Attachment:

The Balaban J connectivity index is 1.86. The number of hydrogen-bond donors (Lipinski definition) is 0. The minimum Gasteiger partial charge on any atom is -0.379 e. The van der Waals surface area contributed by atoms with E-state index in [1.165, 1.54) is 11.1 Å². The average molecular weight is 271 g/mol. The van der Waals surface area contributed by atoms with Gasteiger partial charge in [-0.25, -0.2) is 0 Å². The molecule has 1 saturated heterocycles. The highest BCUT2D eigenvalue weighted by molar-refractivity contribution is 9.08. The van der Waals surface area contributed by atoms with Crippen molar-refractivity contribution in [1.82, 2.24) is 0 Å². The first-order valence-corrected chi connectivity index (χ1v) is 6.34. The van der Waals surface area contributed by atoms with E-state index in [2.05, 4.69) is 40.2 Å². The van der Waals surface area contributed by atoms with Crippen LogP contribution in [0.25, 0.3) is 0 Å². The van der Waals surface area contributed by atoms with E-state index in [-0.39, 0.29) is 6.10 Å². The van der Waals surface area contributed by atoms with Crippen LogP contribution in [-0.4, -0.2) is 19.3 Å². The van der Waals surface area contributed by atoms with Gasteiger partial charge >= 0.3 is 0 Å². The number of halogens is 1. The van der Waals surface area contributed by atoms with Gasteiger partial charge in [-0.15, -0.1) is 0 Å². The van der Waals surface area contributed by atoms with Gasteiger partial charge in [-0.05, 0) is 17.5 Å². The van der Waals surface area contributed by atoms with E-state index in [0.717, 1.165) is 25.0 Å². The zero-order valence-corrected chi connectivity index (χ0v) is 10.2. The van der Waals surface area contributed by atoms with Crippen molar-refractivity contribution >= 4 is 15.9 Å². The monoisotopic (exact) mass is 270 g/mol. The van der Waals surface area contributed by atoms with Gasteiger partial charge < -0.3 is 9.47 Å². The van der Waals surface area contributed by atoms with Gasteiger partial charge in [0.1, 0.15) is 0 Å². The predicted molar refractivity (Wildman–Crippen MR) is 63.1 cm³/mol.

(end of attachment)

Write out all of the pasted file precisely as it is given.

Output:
The Balaban J connectivity index is 1.86. The number of hydrogen-bond donors (Lipinski definition) is 0. The minimum Gasteiger partial charge on any atom is -0.379 e. The van der Waals surface area contributed by atoms with E-state index in [1.165, 1.54) is 11.1 Å². The average molecular weight is 271 g/mol. The van der Waals surface area contributed by atoms with Gasteiger partial charge in [-0.25, -0.2) is 0 Å². The molecule has 1 saturated heterocycles. The highest BCUT2D eigenvalue weighted by molar-refractivity contribution is 9.08. The van der Waals surface area contributed by atoms with Crippen molar-refractivity contribution in [1.82, 2.24) is 0 Å². The first-order valence-corrected chi connectivity index (χ1v) is 6.34. The van der Waals surface area contributed by atoms with E-state index in [2.05, 4.69) is 40.2 Å². The van der Waals surface area contributed by atoms with Crippen LogP contribution in [0.25, 0.3) is 0 Å². The van der Waals surface area contributed by atoms with E-state index in [-0.39, 0.29) is 6.10 Å². The van der Waals surface area contributed by atoms with Crippen LogP contribution in [-0.4, -0.2) is 19.3 Å². The van der Waals surface area contributed by atoms with Gasteiger partial charge >= 0.3 is 0 Å². The number of halogens is 1. The van der Waals surface area contributed by atoms with Gasteiger partial charge in [-0.15, -0.1) is 0 Å². The van der Waals surface area contributed by atoms with Gasteiger partial charge in [-0.05, 0) is 17.5 Å². The van der Waals surface area contributed by atoms with E-state index in [0.717, 1.165) is 25.0 Å². The zero-order valence-corrected chi connectivity index (χ0v) is 10.2. The van der Waals surface area contributed by atoms with Crippen molar-refractivity contribution >= 4 is 15.9 Å². The monoisotopic (exact) mass is 270 g/mol. The van der Waals surface area contributed by atoms with Gasteiger partial charge < -0.3 is 9.47 Å². The van der Waals surface area contributed by atoms with Gasteiger partial charge in [0.1, 0.15) is 0 Å². The predicted molar refractivity (Wildman–Crippen MR) is 63.1 cm³/mol.